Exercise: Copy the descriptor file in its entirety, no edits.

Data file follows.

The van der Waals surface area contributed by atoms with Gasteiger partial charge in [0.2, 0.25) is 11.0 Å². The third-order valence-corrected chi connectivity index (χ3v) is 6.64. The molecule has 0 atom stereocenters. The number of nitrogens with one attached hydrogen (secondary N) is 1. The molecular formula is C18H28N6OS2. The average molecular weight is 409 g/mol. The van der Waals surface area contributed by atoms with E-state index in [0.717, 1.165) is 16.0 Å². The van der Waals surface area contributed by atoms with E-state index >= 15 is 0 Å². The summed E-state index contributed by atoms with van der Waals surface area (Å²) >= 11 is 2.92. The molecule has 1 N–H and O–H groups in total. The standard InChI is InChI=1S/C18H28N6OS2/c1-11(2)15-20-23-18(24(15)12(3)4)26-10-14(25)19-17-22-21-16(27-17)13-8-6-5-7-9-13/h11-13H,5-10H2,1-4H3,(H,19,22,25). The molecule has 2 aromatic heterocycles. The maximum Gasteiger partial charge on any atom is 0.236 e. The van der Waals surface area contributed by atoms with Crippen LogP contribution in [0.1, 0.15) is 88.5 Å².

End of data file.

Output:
The van der Waals surface area contributed by atoms with Gasteiger partial charge in [0.2, 0.25) is 11.0 Å². The third-order valence-corrected chi connectivity index (χ3v) is 6.64. The molecule has 0 atom stereocenters. The number of nitrogens with one attached hydrogen (secondary N) is 1. The molecular formula is C18H28N6OS2. The average molecular weight is 409 g/mol. The van der Waals surface area contributed by atoms with E-state index in [0.717, 1.165) is 16.0 Å². The van der Waals surface area contributed by atoms with E-state index >= 15 is 0 Å². The summed E-state index contributed by atoms with van der Waals surface area (Å²) >= 11 is 2.92. The molecule has 1 N–H and O–H groups in total. The standard InChI is InChI=1S/C18H28N6OS2/c1-11(2)15-20-23-18(24(15)12(3)4)26-10-14(25)19-17-22-21-16(27-17)13-8-6-5-7-9-13/h11-13H,5-10H2,1-4H3,(H,19,22,25). The molecule has 2 aromatic heterocycles. The maximum Gasteiger partial charge on any atom is 0.236 e. The van der Waals surface area contributed by atoms with Crippen LogP contribution in [0.1, 0.15) is 88.5 Å².